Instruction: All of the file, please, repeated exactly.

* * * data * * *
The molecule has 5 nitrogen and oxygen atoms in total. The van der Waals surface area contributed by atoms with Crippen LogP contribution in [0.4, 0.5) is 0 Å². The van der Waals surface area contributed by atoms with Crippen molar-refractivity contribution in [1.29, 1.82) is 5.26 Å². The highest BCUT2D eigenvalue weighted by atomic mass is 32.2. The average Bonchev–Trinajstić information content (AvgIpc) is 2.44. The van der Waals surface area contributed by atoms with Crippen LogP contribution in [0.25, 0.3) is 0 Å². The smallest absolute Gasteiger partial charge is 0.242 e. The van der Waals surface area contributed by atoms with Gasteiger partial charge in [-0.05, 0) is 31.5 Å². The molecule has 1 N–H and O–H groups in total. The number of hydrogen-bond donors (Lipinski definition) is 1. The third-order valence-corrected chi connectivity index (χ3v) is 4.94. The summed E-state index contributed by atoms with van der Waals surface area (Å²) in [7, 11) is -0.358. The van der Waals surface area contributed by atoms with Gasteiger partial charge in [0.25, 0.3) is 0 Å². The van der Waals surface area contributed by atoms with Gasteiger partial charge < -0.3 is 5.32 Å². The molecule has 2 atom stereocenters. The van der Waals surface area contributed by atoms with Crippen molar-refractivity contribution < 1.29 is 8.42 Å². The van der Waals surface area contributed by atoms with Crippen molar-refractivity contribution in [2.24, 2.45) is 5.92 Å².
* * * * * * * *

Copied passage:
The molecule has 5 nitrogen and oxygen atoms in total. The van der Waals surface area contributed by atoms with Crippen LogP contribution in [0.4, 0.5) is 0 Å². The van der Waals surface area contributed by atoms with Crippen molar-refractivity contribution in [1.29, 1.82) is 5.26 Å². The highest BCUT2D eigenvalue weighted by atomic mass is 32.2. The average Bonchev–Trinajstić information content (AvgIpc) is 2.44. The van der Waals surface area contributed by atoms with Crippen LogP contribution in [0.25, 0.3) is 0 Å². The smallest absolute Gasteiger partial charge is 0.242 e. The van der Waals surface area contributed by atoms with Gasteiger partial charge in [-0.05, 0) is 31.5 Å². The molecule has 1 N–H and O–H groups in total. The number of hydrogen-bond donors (Lipinski definition) is 1. The third-order valence-corrected chi connectivity index (χ3v) is 4.94. The summed E-state index contributed by atoms with van der Waals surface area (Å²) in [7, 11) is -0.358. The van der Waals surface area contributed by atoms with Gasteiger partial charge in [0.25, 0.3) is 0 Å². The van der Waals surface area contributed by atoms with Gasteiger partial charge < -0.3 is 5.32 Å². The molecule has 2 atom stereocenters. The van der Waals surface area contributed by atoms with Crippen molar-refractivity contribution < 1.29 is 8.42 Å². The van der Waals surface area contributed by atoms with Crippen molar-refractivity contribution in [2.24, 2.45) is 5.92 Å².